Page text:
The Social Mobility Commission (SEC) has launched a new sector-specific toolkit to encourage socio-economic diversity and inclusion in the creative sector workforce.
It aims to widen access to the creative industries for people from working class backgrounds in an attempt to tackle a “class crisis” in the sector.
The socio-economic diversity and inclusion: toolkit for the creative industries, developed by the Social Mobility Commission in partnership with creative industries businesses, offers practical support and guidance to creative employers on how to identify and remove invisible barriers that arise at every stage of the employee journey.
According to new research, just 27% of the creative industries workforce comes from a working class background, compared with 39% of the wider UK workforce. For the advertising and marketing and music and performing arts sub-sectors, the percentage of the workforce from a working class background falls to just 23%.
The SEC said that “the unique structures of the creative industries workforce are driving this imbalance, with factors including the high numbers of ‘professional’ jobs within the sector, an entrenched reliance on freelance workers as well as an abundance of unpaid internships creating additional barriers to entry for those from low socio-economic backgrounds.
“Disproportionate numbers of those in senior roles who attended private school or Oxbridge may also have served to perpetuate understandings of cultural ‘fit’ and accepted behavioural codes within the creative industries, presenting an additional barrier to those from low socio-economic backgrounds.”
Those who have contributed or endorsed the toolkit include the BBC, BFI, UK Screen Alliance, Youth Music British Fashion Council, Museums Association, British Institute of Interior Design and the Publishers Association.
Culture secretary Nadine Dorries said:
“A working class background should never be a barrier to a successful career in the creative Industries. We want to increase access to opportunities across the board as part of our plan to level up. This new toolkit will help support creative firms become more inclusive and give people the chance to forge a successful career in these exciting sectors.”
Caroline Norbury, CEO at Creative Industries Federation, said:
“If creativity is to shape a better future for all, then it has to reflect the diversity and breadth of experience found across the country. Ensuring opportunities exist for creative individuals to thrive, no matter their background, is an important step towards achieving this. The Social Mobility Commission’s toolkit is a critical resource for addressing the unacceptable imbalance of socio-economic backgrounds found in the UK’s creative industries.”
Farrah Storr, social mobility commissioner and editor-in-chief at Elle UK, said:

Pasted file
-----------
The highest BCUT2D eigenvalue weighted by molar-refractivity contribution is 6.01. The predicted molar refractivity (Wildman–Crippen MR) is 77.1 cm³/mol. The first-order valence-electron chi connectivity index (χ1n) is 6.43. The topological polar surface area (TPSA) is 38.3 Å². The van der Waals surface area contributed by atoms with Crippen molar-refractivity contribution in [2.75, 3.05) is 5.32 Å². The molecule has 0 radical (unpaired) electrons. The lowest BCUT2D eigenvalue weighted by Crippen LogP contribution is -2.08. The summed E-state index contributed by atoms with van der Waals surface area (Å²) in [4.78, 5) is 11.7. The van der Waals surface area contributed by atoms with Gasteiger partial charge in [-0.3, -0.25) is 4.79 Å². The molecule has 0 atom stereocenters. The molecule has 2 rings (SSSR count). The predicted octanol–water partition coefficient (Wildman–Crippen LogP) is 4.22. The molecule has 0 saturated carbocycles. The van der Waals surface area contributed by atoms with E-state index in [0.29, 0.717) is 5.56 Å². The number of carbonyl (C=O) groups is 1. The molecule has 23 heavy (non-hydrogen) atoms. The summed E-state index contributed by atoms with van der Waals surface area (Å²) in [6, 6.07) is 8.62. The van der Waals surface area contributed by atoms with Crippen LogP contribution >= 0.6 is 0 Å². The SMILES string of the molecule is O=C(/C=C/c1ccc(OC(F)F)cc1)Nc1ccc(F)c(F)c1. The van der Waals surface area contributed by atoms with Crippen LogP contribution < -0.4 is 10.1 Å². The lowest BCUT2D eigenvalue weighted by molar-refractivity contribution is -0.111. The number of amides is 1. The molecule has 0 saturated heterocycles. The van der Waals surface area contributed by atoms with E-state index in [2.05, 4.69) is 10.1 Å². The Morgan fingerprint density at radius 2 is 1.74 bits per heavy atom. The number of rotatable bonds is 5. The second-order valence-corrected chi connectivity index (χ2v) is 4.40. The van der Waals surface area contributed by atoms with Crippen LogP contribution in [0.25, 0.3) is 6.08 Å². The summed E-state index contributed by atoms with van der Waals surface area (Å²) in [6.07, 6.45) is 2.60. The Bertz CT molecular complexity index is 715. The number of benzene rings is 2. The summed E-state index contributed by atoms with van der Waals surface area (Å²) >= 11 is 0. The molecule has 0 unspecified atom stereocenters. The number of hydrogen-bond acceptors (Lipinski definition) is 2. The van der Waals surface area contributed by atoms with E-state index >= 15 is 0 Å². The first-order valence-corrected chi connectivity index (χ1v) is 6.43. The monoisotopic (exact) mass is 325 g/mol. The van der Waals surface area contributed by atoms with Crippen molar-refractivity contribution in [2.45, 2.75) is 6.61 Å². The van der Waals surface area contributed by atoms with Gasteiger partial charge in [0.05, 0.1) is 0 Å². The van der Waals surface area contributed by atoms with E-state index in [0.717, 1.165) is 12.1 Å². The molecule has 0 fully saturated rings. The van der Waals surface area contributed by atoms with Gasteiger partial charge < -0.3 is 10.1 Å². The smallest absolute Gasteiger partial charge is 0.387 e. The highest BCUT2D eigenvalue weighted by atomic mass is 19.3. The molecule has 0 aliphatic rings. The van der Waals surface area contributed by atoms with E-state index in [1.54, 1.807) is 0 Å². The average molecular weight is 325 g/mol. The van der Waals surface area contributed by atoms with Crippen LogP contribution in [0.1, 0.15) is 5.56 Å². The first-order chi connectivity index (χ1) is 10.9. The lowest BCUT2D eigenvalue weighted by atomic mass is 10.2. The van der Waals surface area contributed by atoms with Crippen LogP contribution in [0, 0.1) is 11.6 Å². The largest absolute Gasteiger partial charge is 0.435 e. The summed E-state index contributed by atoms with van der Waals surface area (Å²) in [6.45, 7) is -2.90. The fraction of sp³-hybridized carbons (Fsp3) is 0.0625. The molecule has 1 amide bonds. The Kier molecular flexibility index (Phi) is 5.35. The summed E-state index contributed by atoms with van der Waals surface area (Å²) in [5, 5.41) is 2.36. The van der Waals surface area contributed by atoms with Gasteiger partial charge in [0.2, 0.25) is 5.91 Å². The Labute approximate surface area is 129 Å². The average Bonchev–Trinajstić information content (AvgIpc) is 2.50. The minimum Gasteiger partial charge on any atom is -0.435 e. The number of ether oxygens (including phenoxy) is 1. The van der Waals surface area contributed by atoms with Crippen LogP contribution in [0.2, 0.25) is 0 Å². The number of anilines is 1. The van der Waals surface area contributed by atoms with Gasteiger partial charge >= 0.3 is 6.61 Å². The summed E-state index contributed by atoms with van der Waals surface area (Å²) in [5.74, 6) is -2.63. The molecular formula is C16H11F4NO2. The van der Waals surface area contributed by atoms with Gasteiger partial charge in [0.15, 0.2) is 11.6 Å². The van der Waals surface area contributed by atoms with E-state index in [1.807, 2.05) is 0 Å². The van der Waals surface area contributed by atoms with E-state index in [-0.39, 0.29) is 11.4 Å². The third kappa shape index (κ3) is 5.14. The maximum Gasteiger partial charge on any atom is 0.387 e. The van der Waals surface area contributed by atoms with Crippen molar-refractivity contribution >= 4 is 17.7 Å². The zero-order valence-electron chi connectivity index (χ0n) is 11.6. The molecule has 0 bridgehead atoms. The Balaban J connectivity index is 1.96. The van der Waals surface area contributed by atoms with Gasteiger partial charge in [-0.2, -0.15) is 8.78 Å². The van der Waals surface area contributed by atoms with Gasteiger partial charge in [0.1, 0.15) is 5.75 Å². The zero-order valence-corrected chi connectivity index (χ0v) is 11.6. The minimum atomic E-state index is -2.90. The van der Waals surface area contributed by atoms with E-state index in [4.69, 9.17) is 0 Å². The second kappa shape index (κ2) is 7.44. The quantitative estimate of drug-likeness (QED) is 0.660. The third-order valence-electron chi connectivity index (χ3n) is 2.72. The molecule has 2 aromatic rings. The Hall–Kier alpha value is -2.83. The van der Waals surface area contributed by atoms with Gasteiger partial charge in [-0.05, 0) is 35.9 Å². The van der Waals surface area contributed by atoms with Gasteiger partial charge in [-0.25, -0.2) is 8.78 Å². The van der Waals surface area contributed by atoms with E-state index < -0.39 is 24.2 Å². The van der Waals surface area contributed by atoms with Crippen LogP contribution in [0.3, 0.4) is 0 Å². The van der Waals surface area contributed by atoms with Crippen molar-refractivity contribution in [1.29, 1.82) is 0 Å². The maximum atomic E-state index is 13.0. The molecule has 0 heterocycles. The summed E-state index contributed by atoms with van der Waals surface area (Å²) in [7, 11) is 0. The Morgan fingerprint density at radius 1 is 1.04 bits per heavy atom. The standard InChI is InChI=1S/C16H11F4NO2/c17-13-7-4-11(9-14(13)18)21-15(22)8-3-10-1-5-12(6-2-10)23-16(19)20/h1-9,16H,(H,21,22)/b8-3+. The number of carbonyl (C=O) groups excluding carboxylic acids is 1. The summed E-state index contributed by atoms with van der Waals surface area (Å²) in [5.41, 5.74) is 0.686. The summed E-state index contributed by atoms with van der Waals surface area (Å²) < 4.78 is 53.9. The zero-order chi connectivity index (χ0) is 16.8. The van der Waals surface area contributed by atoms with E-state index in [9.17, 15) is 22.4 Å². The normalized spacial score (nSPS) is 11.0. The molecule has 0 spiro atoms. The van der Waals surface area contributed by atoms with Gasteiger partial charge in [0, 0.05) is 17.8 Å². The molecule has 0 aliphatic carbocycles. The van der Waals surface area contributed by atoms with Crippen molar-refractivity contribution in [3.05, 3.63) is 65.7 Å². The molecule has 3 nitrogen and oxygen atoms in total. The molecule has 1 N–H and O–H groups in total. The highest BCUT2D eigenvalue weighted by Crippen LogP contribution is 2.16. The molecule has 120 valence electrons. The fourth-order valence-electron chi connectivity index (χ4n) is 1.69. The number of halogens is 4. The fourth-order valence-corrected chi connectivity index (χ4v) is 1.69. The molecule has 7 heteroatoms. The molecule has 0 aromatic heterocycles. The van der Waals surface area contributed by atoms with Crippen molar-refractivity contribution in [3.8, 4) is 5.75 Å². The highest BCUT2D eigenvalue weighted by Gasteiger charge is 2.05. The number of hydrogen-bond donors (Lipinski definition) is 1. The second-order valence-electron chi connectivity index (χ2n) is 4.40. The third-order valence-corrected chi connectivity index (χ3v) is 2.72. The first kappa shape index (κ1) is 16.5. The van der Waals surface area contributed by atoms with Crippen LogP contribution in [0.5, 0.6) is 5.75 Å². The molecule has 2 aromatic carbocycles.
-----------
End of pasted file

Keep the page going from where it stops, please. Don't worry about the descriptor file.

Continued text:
“It’s been great to see so many within the industry collaborate on the development of this toolkit. For the whole creative sector to remain vibrant, it is vital that we tap into the full potential of the whole population, not just a privileged few.
“The creative industries create the culture of the nation, which in turn necessitates full participation from the entire nation. As organisations adopt the actions set out within this toolkit to make socio-economic inclusion a reality, we will become an industry that is both rich in diverse viewpoints, experiences and stories as well as an industry that is built to last.”
Heather Carey from the Creative Industries Policy and Evidence Centre and Work Advance said:
“As we rebuild following the Covid-19 pandemic, it is vital that we widen access to opportunities created in high-growth, high-skill parts of the UK economy, like the Creative Industries. Our research provides definitive evidence on the causes of class imbalances and sets out an ambitious and wide-ranging programme of change to enhance social mobility into the Creative Economy. Government and Industry must seize this moment, as we emerge from an unprecedented crisis, to address the long-standing inequalities in the Creative sector and to grasp the potential offered by diverse talent in the UK to cement our creative excellence and competitive advantage, globally.”
The Social Mobility Commission is hosting a public launch event on Monday 11 October, chaired by Farrah Storr, SMC commissioner and editor-in-chief of Elle, and featuring a discussion with industry insiders: Jamie Gill, CEO of ROKSANDA and executive board, British Fashion Council; Della Hill, creative lead at Literature Wales and Emily Jones, senior producer at Sage Gateshead. Register for the event at SocialMobilityWorks.org
Heather Carey will present the findings of PEC’s new research report: Social mobility in the creative economy: Rebuilding and levelling up?
Bristol Creative Industries is the membership network that supports the region's creative sector to learn, grow and connect, driven by the common belief that we can achieve more collectively than alone.